BME alumni celebrate Match Day
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For medical school graduates, Match Day — a coordinated national event in which students around the country are notified of their placements in residency programs — combines the excitement of getting a college acceptance letter and a first “real world” job offer all at once.
Students normally get to experience this moment with their friends, family, professors, and classmates at a big celebration. Unfortunately, the pandemic forced UIC to cancel its Match Day in 2020 and 2021.
But this year, 320 medical students at UIC were finally able to celebrate Match Day in person. At the event, all medical school graduates received an envelope that showed where they were matched for their residency, and together the students opened their envelopes at 11 a.m.
Among those 320 were a number of Richard and Loan Hill Biomedical Engineering alumni who have taken their engineering knowledge and skills and used them to pursue medical careers.
Two of those biomedical engineering alums who were placed this spring were Elise de Bruyn and Darius Ansari. While slightly different interests drew both de Bruyn and Ansari to biomedical engineering and ultimately medical school, both said the foundation of what they learned as undergraduates has helped them along their career paths.
Ansari, who was born in New Jersey but grew up in the suburbs of Chicago, knew that he was interested in computer programming and developing devices. He thought these technology skills would be a good match for the health care field and chose to earn his bachelor’s degree in biomedical engineering at UIC because it allowed him to stay close to his family and attend a strong engineering program.
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Ansari was matched to the University of Wisconsin – Madison and plans on pursuing neurological surgery as his specialty.
“I’m most excited to learn how to operate,” Ansari said. “Given that neurosurgery is intimately related to technology and devices, I’m excited to draw upon the experiences I gained in the College of Engineering to improve patient care.”
De Bruyn followed her love of learning and knowledge, along with an instinct for caring for others, to UIC and medical school.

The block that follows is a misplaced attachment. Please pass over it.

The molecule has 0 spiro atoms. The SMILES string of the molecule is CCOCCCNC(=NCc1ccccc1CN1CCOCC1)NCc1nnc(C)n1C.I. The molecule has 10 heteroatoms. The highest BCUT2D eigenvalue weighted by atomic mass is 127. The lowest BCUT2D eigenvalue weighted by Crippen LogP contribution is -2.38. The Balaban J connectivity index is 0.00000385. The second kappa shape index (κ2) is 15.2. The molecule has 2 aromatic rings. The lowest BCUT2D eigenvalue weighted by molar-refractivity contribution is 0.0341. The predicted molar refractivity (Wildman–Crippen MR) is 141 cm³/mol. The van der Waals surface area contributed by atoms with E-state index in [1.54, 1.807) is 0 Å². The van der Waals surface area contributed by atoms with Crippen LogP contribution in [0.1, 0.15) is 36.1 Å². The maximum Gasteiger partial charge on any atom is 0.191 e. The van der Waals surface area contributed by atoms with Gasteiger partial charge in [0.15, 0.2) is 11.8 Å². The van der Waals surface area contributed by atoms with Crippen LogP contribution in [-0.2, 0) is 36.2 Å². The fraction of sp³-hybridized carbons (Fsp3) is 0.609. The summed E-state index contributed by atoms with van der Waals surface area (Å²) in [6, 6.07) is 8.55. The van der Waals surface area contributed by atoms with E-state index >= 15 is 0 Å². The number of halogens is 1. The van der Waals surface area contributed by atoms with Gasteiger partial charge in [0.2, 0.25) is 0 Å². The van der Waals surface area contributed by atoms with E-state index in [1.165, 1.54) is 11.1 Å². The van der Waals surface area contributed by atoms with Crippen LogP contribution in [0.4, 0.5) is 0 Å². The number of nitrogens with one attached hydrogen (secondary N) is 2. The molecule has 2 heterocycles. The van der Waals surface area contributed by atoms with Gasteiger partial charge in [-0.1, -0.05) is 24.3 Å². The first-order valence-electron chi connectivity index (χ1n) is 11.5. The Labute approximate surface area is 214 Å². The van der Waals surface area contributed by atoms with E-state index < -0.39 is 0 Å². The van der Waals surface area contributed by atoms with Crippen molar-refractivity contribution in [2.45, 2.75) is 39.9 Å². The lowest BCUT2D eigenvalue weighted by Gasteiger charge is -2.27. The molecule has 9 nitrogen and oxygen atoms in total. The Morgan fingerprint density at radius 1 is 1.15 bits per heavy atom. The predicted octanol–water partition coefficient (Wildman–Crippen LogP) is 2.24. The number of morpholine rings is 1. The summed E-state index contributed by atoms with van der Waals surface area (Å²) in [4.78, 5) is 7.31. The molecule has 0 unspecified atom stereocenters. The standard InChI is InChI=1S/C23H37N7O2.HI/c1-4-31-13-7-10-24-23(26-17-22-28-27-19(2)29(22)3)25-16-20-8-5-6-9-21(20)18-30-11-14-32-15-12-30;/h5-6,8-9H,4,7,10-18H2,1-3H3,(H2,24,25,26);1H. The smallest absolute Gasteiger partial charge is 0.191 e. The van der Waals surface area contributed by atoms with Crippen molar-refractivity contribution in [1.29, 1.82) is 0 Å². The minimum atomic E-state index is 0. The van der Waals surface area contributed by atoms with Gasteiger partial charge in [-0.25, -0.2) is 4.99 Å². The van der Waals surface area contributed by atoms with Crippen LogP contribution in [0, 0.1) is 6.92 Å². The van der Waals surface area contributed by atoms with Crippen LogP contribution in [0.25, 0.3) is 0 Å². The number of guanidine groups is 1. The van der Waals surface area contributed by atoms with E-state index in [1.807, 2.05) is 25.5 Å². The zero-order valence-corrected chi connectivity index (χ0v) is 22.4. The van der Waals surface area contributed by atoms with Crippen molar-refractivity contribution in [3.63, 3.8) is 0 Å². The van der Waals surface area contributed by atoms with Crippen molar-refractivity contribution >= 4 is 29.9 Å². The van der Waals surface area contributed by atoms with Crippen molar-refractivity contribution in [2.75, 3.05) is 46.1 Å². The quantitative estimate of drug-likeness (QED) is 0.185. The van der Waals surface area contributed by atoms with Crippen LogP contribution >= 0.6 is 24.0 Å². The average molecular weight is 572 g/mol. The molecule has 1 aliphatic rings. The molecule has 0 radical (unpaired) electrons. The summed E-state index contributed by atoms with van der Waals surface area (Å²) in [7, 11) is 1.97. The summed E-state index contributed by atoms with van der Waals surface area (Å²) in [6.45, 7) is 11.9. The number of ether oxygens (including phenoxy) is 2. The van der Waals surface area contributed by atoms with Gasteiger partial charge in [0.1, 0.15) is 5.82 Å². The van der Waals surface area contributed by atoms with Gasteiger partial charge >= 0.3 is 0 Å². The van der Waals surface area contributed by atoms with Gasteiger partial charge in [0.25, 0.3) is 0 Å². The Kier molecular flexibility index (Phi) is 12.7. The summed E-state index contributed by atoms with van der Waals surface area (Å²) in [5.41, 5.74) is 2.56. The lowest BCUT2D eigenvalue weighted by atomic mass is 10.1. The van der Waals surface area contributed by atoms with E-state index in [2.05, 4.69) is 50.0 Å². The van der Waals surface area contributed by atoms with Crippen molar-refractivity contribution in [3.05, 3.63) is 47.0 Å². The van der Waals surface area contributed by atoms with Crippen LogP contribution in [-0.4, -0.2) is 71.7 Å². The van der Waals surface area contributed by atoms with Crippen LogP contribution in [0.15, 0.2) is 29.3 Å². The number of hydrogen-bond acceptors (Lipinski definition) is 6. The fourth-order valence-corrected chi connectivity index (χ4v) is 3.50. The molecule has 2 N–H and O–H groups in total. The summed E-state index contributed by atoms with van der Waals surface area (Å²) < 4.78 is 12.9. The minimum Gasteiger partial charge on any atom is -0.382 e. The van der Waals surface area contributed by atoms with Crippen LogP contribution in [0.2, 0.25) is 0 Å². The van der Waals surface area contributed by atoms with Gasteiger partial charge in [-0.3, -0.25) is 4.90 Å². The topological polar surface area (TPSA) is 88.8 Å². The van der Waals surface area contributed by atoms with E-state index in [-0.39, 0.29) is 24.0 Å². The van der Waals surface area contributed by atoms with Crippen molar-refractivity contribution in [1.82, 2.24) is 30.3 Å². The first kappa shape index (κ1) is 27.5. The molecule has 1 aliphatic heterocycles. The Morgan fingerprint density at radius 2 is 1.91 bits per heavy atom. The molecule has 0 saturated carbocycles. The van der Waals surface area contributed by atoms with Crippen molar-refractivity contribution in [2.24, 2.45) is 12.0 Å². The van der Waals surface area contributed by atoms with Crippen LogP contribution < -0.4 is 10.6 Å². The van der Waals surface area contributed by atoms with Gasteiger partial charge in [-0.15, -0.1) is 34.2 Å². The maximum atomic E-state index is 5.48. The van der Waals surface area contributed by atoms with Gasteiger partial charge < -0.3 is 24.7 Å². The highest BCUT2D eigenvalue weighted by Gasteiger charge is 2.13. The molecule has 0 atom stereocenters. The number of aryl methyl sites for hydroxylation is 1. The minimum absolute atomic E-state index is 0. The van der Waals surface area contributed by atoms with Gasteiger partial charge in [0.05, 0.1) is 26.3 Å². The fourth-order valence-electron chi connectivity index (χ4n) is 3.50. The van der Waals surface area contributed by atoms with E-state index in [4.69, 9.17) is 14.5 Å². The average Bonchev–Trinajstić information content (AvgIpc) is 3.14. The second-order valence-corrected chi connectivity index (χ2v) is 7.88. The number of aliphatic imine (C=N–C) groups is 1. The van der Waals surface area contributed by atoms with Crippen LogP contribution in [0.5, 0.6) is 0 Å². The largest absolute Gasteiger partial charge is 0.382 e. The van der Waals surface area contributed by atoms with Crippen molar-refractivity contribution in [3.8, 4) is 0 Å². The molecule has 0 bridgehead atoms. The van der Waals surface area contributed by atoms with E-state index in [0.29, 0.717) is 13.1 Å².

“I’m the oldest of three daughters, so growing up I was always looking after my sisters, and really felt like I was in that caregiving role growing up,” she said. “My dad always told me, ‘Your personality fits perfectly with medicine.’”
She was a guaranteed professional program admissions student and completed her undergraduate studies in biomedical engineering at UIC and then went on to receive her master’s degree in evidence-based health care at Oxford University in England. After living abroad for this program, she came back to UIC for medical school.
De Bruyn will be spending one year of her residency in a surgery department at the McGaw Medical Center of Northwestern University and then will go on to focus on interventional radiology at the University of Chicago. Right now, de Bruyn said she is planning on pursuing a career in academic medicine, since she is passionate about teaching and research, but added that could change as she learns more about the field.
De Bruyn recommended that current biomedical engineering students interested in medical school take their time after graduating and consider working or pursuing a master’s program first. She added that students should really focus on their mental health and use the support they get from family and friends.
“Students should remember not to base their whole identity on medicine,” de Bruyn said. “You should have other aspects of your life that you find a lot of joy and pride in, and make sure to keep yourself a multifaceted person. If you went into biomedical engineering, you already have that diverse skillset and interests.”
“Take care of yourself and you will see yourself through,” she added.